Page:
Philadelphia Women Step Up and Step Forward

WRITTEN BY: Amelia Winger

CONTRIBUTIONS BY: Haley Quillen-Knox

Click here to listen to the sound of the marchers as they moved down the Benjamin Franklin Parkway

On any other day the biting snow would have deterred the crowd of thousands from charging down the Benjamin Franklin Parkway. Nevertheless, the 2020 Women’s March on Philadelphia persisted. 

Protestors gathered for the fourth annual Women’s March on Philadelphia on Jan. 18, 2020 at Logan Circle with a renewed intensity that energized their criticism of the Trump administration, inspired by the theme “The Year of the Woman.”

The Women’s March on Philadelphia was first held on Jan. 21, 2017 in response to President Trump’s inauguration the previous day. The march provided Philadelphians with a platform to express their disapproval of comments Trump made that were perceived as misogynistic. Additionally, it helped marchers to advocate for improved human rights legislation on the local and national level. 

This year’s event represented the movement coming full circle, with marchers focusing on Trump’s impeachment trial in the United States Senate and concurrent 2020 reelection campaign. “I want to show both the administration and those that support the administration that we’re not going anywhere,” said Frank Moore, 66, a four-year attendee of the Women’s March on Philadelphia. “We are resisting. We are putting forth the idea that women need to be recognized for their contributions and values.”

Attendees kick-started this year’s march by huddling in Logan Circle at 10 a.m. amidst the throngs of the march’s trademark signs, chants and calls for change. As they began their procession towards the Philadelphia Museum of Art, they sang songs of female empowerment despite the wind pushing back against them. “We have stepped forward,” said Ellyn Sapper, 68, another four-year attendee. “But we must step forward even more. Our voices are being heard but I want them to be heard even more concerning women’s rights, civil rights, children’s rights.”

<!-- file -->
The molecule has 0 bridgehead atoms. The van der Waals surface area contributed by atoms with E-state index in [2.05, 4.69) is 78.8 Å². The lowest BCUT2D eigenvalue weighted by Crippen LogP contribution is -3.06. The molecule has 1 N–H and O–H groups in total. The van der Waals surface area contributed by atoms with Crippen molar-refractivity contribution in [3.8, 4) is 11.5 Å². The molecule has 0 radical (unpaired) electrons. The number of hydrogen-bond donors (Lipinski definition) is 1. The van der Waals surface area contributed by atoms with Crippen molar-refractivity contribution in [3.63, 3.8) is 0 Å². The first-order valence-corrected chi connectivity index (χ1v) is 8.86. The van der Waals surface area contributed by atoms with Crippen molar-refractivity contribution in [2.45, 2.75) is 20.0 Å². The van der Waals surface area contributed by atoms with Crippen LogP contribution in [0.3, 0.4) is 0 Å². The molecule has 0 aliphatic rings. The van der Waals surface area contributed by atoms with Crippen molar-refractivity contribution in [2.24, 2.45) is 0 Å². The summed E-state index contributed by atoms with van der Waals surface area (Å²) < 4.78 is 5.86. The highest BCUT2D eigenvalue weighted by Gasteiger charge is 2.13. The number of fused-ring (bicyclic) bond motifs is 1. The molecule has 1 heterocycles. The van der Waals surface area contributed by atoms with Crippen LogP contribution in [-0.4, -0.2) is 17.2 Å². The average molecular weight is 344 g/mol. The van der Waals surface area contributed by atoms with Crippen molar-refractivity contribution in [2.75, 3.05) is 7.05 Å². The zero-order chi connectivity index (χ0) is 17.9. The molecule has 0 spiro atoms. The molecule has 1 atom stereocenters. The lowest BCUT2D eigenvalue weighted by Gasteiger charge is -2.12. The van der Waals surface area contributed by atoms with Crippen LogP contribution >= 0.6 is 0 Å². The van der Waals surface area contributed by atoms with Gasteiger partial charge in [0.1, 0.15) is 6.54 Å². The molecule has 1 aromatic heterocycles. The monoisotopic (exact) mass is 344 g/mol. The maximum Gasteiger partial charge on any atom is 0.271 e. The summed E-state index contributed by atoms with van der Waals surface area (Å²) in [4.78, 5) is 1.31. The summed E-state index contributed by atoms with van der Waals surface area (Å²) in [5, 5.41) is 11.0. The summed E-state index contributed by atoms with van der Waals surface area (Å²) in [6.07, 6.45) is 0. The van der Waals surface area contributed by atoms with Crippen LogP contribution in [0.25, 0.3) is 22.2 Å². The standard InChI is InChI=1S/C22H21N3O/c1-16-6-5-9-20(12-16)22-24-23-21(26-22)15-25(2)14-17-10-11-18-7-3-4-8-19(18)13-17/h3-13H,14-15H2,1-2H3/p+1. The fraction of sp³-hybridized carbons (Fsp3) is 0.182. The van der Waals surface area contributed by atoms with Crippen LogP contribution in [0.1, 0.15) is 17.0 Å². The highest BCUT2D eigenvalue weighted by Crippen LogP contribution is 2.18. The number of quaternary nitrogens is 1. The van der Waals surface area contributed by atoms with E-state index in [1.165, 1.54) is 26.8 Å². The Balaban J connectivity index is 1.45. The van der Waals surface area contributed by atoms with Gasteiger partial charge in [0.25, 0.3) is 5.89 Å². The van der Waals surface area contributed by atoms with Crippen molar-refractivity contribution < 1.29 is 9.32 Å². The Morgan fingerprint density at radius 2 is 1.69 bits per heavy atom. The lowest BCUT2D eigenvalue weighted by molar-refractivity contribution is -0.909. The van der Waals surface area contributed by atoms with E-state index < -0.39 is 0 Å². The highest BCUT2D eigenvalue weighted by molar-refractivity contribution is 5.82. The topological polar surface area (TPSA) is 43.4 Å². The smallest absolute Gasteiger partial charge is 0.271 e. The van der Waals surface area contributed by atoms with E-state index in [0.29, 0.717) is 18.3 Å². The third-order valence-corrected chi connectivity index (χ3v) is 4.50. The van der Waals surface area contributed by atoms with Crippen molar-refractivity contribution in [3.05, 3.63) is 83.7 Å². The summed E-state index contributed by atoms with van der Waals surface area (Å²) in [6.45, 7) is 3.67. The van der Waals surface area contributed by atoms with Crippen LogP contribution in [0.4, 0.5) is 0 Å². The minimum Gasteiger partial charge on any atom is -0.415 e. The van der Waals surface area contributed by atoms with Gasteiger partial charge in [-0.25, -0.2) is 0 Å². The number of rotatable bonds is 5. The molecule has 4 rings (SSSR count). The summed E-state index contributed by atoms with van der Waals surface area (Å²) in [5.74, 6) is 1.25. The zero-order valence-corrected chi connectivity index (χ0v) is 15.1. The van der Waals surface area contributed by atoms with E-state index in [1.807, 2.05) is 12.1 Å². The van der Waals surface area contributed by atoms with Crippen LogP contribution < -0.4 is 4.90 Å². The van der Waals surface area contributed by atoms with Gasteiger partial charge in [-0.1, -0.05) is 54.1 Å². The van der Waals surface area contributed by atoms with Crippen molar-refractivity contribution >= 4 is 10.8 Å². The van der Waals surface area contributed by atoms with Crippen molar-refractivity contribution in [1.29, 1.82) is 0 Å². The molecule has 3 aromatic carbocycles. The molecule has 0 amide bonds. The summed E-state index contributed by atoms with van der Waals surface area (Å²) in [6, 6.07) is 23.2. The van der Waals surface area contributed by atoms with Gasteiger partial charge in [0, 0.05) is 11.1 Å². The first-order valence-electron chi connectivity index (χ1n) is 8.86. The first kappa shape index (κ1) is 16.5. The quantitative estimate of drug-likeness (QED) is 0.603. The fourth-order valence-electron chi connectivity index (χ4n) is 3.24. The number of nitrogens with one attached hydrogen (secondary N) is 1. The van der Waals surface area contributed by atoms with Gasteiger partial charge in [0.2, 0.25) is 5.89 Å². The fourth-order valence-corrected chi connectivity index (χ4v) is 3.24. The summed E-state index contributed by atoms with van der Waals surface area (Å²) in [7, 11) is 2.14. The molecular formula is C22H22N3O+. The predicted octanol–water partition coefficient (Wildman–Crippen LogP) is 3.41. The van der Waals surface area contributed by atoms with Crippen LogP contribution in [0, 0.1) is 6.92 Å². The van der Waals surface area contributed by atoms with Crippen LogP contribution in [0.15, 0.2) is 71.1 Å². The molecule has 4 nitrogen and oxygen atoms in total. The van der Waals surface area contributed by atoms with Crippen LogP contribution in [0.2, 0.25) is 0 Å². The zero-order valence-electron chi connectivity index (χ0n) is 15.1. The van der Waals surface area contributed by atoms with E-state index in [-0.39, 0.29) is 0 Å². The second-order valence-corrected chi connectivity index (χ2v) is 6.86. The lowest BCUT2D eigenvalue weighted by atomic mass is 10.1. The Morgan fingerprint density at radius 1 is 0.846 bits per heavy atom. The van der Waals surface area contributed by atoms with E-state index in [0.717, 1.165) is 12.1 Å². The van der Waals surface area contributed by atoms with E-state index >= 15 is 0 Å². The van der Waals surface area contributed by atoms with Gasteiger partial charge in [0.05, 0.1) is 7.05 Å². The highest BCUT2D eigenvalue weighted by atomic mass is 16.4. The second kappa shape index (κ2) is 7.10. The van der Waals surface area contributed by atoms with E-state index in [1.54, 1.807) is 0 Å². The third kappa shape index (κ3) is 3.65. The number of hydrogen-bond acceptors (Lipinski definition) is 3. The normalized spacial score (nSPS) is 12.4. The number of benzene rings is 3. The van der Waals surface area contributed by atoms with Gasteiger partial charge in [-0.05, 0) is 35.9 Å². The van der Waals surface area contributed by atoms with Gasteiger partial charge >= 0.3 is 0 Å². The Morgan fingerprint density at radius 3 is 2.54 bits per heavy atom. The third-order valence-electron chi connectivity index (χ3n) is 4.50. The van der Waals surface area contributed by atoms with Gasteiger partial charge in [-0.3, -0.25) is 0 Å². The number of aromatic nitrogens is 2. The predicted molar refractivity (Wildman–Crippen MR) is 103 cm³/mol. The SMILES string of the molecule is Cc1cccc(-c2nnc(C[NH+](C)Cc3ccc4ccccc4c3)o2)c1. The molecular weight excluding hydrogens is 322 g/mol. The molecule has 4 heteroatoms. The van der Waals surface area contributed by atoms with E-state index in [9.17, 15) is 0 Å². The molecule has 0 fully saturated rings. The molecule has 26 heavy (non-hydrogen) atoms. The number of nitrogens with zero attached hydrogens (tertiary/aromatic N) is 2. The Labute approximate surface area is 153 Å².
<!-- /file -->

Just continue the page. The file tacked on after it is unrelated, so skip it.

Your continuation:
Snow pelted the marchers as they finally reached the stage in front of the steps of the Philadelphia Museum of Art, where they were welcomed with blessings by Rabbi Linda Holtzman, Salima Suswell and Minister Robin Shine Maddox. The program featured a variety of speakers from local human rights organizations and government offices, including Philadelphia Mayor Jim Kenney. 

In particular, Kenney received an enthusiastic applause when he spoke about his recent decision to select Danielle Outlaw as Philadelphia’s new police commissioner, making her the first woman to hold the title. “Women have to take their power back and learn to embrace who they are,” said Jacqueline Smythe, 27, a four-year attendee. “Philly has made some progress towards this, and it was super big that the city just hired their first female police commissioner.”

Embodying the theme “The Year of the Woman,” other speech topics included immigration, human trafficking, gun violence, disability rights and healthcare, climate change and sexual assault. The theme sought to empower women to individually and collectively advocate for themselves, even in the face of backlash. “I work at a landscaping company and I’m a firefighter at a local fire department,” said Heather Leets, 26, a second-year attendee. “So ‘The Year of the Woman’ is about having the courage to tell other little girls like I was growing up, ‘Hey, this is okay. You don’t have to be afraid to be in a male-oriented place because you can fight. You can work for what you need to work for and become the person that you want to be, regardless of what people say about it.”

Leets’ optimism for the future is not unfounded; the march has helped to place gender equality at the forefront of Generation Z’s social justice agenda. “We have never been equal,” said Corinne Farley, 17, a second-year attendee. “For things to be equal then you have to start with the problem, and that’s that women are being treated as less than.”

As the barrage of ice and snow turned Philadelphia a somber gray, it was this fundamental need for equality that propelled the marchers forward and elevated their voices above the storm. “If we protect women, we protect the world,” said Moore as he stepped forward, eyes never wavering from the path ahead.

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